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Bagarius rutilus NG & KOTTELAT, 2000

Etymology

Bagarius: from ‘Vaghari’, a local name in Calcutta (Kolkata).

rutilus: from the Latin rutilus, meaning ‘red’, a reference to the orange fins in life and an allusion to the type locality (Red River).

Classification

Order: Siluriformes Family: Sisoridae

Distribution

Known from the from the Red River in northern Vietnam and Yunnan province, southern China, plus the Thái Bình, Sông Kỳ Cùng, Mã and Lam rivers in Vietnam and possibly the Nam Xam and Nam Ma drainages in Laos.

Type locality is ‘Market in Hanoi, Vietnam’.

Habitat

Inhabits large river channels and typically associated with fast-flowing, turbulent rapids where it takes shelter among boulders and large rocks. Juveniles may be found in smaller tributaries.

Adults perform seasonal spawning migrations when rivers swell between March and June, and are often found congregating around the breeding grounds of other species, where prey is plentiful.

Maximum Standard Length

700 – 1000 mm.

Aquarium SizeTop ↑

Suitable only for public installations or the very largest, highly-specialised private aquaria.

Maintenance

Prefers dim lighting and access to refuges in the form of driftwood, large rocks or lengths of plastic piping.

A large, mature filter system, rigorous maintenance regime comprising weekly water changes of 50-70% tank volume, and provision of highly-oxygenated water with plenty of movement should be considered mandatory.

Water Conditions

Temperature18 – 23 °C

pH6.0 – 7.5

Hardness36 – 215 ppm

Diet

An obligate predator feeding on smaller fishes, amphibians, crustaceans and other invertebrates in nature but in most cases adapting well to dead alternatives in captivity.

Young fish can be offered chironomid larvae (bloodworm), small earthworms, chopped prawn and suchlike while adults will accept strips of fish flesh, whole prawns/shrimp, mussels, live river shrimp, larger earthworms, etc.

This species should not be fed mammalian or avian meat such as beef heart or chicken since some of the lipids contained in these cannot be properly metabolised by the fish and may cause excess fat deposits and even organ degeneration.

Similarly there is no benefit in the use of ‘feeder’ fish such as livebearers or small goldfish which carry with them the risk of parasite or disease introduction and at any rate tend not have a high nutritional value unless properly conditioned beforehand.

Behaviour and CompatibilityTop ↑

Best maintained alone.

Reproduction

Unrecorded in aquaria but in the wild eggs are apparently deposited in rocky crevices, are adhesive, and relatively large (1.1-1.4 mm diameter). Adults display broodcare during the incubation stage, remaining to guard the eggs from predation.

NotesTop ↑

B. rutilus is uncommon in the aquarium trade although small numbers are occasionally exported. It is clearly unsuitable for the home aquarium given its eventual size and natural behaviour, and we know of only a handful of private aquarists with the facilities required to house it long-term.

It can be told apart from congeners by the following combination of characters: cranium and interneural covered with numerous large, elongate tubercles; supraoccipital and interneural without sharp ridges; skin above neural spines anterior and posterior to adipose fin never forming distinct ridges; slender elongate neural spines; elliptical eyes; body depth at anus 11.0-12.3 % SL; head width 20.3-21.7 % SL; snout length 51.4-54.7 % HL; eye diameter 4.1-8.1 % HL; 12-13 pectoral-fin rays; 23-24 preanal vertebrae; orange fins in life.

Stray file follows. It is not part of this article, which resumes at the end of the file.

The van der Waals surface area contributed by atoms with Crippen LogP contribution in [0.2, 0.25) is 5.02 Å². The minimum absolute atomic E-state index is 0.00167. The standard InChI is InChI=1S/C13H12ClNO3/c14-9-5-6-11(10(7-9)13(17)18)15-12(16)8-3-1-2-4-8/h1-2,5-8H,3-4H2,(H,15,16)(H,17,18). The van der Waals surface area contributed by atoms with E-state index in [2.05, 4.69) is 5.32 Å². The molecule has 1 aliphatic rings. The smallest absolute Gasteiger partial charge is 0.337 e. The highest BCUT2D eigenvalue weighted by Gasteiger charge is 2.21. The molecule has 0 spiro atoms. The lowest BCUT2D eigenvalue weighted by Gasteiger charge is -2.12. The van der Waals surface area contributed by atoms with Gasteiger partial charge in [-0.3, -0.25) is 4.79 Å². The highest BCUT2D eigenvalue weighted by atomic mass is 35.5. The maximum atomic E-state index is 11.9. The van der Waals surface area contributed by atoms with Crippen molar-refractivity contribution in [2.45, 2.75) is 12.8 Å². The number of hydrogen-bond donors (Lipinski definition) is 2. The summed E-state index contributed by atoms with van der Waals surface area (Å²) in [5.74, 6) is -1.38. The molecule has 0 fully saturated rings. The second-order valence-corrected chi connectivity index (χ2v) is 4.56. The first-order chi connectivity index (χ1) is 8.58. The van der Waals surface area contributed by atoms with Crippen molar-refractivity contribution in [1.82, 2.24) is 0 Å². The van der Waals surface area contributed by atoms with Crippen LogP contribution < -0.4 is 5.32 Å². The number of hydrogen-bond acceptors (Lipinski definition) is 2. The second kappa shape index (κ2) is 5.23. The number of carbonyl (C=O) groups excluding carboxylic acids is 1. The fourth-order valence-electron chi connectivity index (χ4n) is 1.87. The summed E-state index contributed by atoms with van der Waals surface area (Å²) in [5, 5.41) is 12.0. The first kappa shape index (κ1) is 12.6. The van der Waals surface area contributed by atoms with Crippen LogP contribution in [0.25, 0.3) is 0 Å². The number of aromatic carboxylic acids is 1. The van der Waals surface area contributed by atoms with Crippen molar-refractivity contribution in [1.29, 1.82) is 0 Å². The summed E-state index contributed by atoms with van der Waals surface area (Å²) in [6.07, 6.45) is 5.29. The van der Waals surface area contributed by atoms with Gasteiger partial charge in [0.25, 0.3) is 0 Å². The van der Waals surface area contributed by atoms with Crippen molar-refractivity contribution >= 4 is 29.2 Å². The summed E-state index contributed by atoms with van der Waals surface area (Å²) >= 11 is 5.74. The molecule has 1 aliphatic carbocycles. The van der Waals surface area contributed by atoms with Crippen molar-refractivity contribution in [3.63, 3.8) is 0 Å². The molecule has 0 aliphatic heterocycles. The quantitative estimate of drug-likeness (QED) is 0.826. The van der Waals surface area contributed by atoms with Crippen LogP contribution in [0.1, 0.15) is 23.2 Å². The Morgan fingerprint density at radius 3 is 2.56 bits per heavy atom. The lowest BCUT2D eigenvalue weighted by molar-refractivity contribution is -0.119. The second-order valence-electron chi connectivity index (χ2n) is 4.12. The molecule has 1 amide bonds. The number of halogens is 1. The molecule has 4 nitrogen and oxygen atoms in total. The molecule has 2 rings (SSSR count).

The genus Bagarius is distinguished from all other genera in the putative subfamily Sisoridae by having markedly heterodont teeth in the lower jaw. Teeth are present in two or three outer rows of relatively numerous, close-set conical teeth, and one or two inner rows of less numerous, widely separated, and much larger conical teeth (vs. dentition of the lower jaw consisting of only small conical teeth, or a roughened bony plate).

The grouping currently contains four species but is in urgent need of review with a number of additional taxa thought to exist and B. yarrelli possibly representing a synonym of B. bagarius.

References

  1. Ng, H. H. and M. Kottelat , 2000 - Journal of South Asian Natural History 5(1): 7-15
    Description of three new species of catfishes (Teleostei: Akysidae and Sisoridae) from Laos and Vietnam.
  2. Allen, D., 2012 - www.iucnredlist.org: Downloaded on 15 February 2014
    IUCN 2013. IUCN Red List of Threatened Species. Version 2013.2
  3. Ferraris, C. J., Jr., 2007 - Zootaxa 1418: 1-628
    Checklist of catfishes, recent and fossil (Osteichthyes: Siluriformes), and catalogue of siluriform primary types.
  4. Kottelat, M., 2001 - Environment and Social Development Unit, East Asia and Pacific Region. The World Bank: i-iii + 1-123 + 1-18
    Freshwater fishes of northern Vietnam. A preliminary check-list of the fishes known or expected to occur in northern Vietnam with comments on systematics and nomenclature.
  5. Kottelat, M., 2001 - WHT Publications, Colombo: 1-198
    Fishes of Laos.
  6. Thomson, A. W. and L. M. Page, 2006 - Zootaxa 1345: 1-96
    Genera of the Asian catfish families Sisoridae and Erethistidae (Teleostei: Siluriformes).
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